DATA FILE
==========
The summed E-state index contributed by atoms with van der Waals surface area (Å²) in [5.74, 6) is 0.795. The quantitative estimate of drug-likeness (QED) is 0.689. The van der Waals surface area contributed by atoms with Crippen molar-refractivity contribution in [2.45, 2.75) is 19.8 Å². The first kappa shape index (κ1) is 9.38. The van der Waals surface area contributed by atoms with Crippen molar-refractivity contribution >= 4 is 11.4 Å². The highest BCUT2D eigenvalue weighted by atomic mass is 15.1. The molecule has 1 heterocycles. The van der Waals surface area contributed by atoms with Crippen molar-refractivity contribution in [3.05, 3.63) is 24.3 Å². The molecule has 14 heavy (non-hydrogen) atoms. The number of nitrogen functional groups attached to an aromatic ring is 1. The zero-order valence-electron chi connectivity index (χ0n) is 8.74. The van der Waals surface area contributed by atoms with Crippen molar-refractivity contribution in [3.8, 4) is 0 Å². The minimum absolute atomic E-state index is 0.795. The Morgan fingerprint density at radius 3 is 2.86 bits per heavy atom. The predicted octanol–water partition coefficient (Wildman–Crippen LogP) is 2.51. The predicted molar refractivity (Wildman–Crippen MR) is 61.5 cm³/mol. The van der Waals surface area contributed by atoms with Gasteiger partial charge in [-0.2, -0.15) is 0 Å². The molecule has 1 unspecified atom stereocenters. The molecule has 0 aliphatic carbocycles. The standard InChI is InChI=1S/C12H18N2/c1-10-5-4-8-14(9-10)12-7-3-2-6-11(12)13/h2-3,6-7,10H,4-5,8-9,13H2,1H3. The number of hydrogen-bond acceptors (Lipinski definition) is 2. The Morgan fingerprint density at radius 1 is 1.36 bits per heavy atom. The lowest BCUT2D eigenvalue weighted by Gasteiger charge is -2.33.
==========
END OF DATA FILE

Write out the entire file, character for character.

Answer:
The summed E-state index contributed by atoms with van der Waals surface area (Å²) in [5.74, 6) is 0.795. The quantitative estimate of drug-likeness (QED) is 0.689. The van der Waals surface area contributed by atoms with Crippen molar-refractivity contribution in [2.45, 2.75) is 19.8 Å². The first kappa shape index (κ1) is 9.38. The van der Waals surface area contributed by atoms with Crippen molar-refractivity contribution >= 4 is 11.4 Å². The highest BCUT2D eigenvalue weighted by atomic mass is 15.1. The molecule has 1 heterocycles. The van der Waals surface area contributed by atoms with Crippen molar-refractivity contribution in [3.05, 3.63) is 24.3 Å². The molecule has 14 heavy (non-hydrogen) atoms. The number of nitrogen functional groups attached to an aromatic ring is 1. The zero-order valence-electron chi connectivity index (χ0n) is 8.74. The van der Waals surface area contributed by atoms with Crippen molar-refractivity contribution in [3.8, 4) is 0 Å². The minimum absolute atomic E-state index is 0.795. The Morgan fingerprint density at radius 3 is 2.86 bits per heavy atom. The predicted octanol–water partition coefficient (Wildman–Crippen LogP) is 2.51. The predicted molar refractivity (Wildman–Crippen MR) is 61.5 cm³/mol. The van der Waals surface area contributed by atoms with Gasteiger partial charge in [-0.2, -0.15) is 0 Å². The molecule has 1 unspecified atom stereocenters. The molecule has 0 aliphatic carbocycles. The standard InChI is InChI=1S/C12H18N2/c1-10-5-4-8-14(9-10)12-7-3-2-6-11(12)13/h2-3,6-7,10H,4-5,8-9,13H2,1H3. The number of hydrogen-bond acceptors (Lipinski definition) is 2. The Morgan fingerprint density at radius 1 is 1.36 bits per heavy atom. The lowest BCUT2D eigenvalue weighted by Gasteiger charge is -2.33.